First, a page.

A plan to possibly develop more than 100 apartments on a 5.5-acre tract along Russellville Road near Springwater subdivision has earned approval from the City-County Planning Commission of Warren County despite forceful opposition from nearby residents.
Meeting Thursday in the Bowling Green City Commission chambers, the planning commission voted 5-0 to approve the application of Jason Mills of 31W Holdings LLC to rezone the 5.5 acres at 5463 Russellville Road from agriculture to general business.
The development was ill-defined, calling for a mixture of commercial and multi-family residential uses or all multi-family on the property that borders John D. Jones Road.
According to the development plan, the residential portion of the site will have a maximum of 20.9 dwelling units per acre, meaning as many as 116 apartments could be built if the site contains no commercial portion.
That density, plus the fact that the property is home to a historic structure, led many nearby residents to speak against the development.
“We already have trouble getting out onto John D. Jones Road,” said Holly Watwood, who lives on Amber Creek Lane in Springwater subdivision. “Now you’re wanting to put apartments next to our single-family homes?”
Others argued that building apartments near their subdivision would erode property values and create traffic problems along a narrow road.
“My house looks out on this beautiful farm,” said Pamela Riddle, who lives on Aquifer Court in Springwater subdivision. “I don’t want to look out on apartments. I don’t want 400 people living that close to my house.”
Others raised concerns about the fate of the farmhouse on the property.
According to the staff report put together by planning commission staff, the building known as the James Kelley House dates to the 1840s and is on the National Register of Historic Places.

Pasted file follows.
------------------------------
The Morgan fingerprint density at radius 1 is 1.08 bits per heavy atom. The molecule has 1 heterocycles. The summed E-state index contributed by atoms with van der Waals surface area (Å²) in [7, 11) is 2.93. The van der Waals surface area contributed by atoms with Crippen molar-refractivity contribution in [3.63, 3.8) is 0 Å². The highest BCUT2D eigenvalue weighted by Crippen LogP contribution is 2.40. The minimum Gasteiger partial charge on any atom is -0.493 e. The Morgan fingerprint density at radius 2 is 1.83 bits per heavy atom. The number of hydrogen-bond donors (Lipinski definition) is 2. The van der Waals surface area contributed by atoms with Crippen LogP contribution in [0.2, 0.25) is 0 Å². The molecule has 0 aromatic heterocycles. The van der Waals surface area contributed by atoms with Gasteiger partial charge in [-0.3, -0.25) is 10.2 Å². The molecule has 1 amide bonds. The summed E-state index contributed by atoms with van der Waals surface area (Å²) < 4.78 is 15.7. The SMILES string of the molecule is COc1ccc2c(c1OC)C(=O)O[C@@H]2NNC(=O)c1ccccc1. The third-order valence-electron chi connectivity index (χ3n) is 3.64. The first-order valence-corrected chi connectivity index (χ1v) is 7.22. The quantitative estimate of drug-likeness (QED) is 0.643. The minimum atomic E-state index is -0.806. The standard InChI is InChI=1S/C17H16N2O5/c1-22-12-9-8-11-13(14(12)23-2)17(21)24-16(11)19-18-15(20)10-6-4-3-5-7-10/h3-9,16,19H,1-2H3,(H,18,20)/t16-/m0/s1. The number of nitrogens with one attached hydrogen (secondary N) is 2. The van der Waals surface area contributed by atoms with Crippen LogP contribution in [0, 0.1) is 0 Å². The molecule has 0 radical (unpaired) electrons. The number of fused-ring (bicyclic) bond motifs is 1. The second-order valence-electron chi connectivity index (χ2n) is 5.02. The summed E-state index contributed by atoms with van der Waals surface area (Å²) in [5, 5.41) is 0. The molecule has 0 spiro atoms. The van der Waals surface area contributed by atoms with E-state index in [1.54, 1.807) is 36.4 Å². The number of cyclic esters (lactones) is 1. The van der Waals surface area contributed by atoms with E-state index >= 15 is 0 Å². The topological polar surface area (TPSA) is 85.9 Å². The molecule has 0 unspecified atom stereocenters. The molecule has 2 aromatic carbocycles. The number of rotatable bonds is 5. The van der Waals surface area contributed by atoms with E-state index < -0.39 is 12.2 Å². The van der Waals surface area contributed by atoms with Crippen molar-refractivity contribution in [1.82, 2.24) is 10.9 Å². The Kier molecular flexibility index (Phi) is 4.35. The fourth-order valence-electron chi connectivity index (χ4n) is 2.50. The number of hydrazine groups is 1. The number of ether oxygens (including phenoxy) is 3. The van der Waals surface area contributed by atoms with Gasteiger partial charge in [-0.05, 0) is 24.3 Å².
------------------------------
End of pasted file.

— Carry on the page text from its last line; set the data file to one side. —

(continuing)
“It’s sad to think that a home built in 1840 could be demolished,” said Melissa Jones, who lives at 5491 Russellville Road.
After hearing such opposition, Mills made some concessions voiced through his attorney that satisfied the planning commission members eligible to vote on this application.
Under new planning commission guidelines, only the four city of Bowling Green and the four Warren County commissioners were eligible to vote on this matter, and three of the eight were absent.
The planning commission has 12 members, with four of them being single representatives from each of the county’s four small cities.
Chris Davenport, the attorney representing Mills, agreed to concessions that included allowing any philanthropic organization desiring to move and preserve the historic structure to do so by March 1, 2022, at that organization’s expense.
He also agreed that use of vinyl siding would be restricted to 25% of the structures on the property, and he committed that his client would build a six-foot privacy fence to screen the multi-family property from the neighboring single-family residences.
The rezoning will go to the Bowling Green City Commission for final approval.
Also at Thursday’s meeting, the commissioners voted 7-0 to approve rezoning the 1.84-acre property at 530 Corvette Drive from highway business to light industrial in order to accommodate the needs of a new tenant for an 18,000-square-foot building on the property.
According to property owner James Cook of Cave Mill Station LLC, the building had been home to the Office Resources Inc. office furniture retailer for nearly 15 years.
The planning commission staff report indicates the building will be repurposed for light manufacturing, assembly and distribution of gun components.
Rezoning of the Corvette Drive property will go the Bowling Green City Commission for final approval.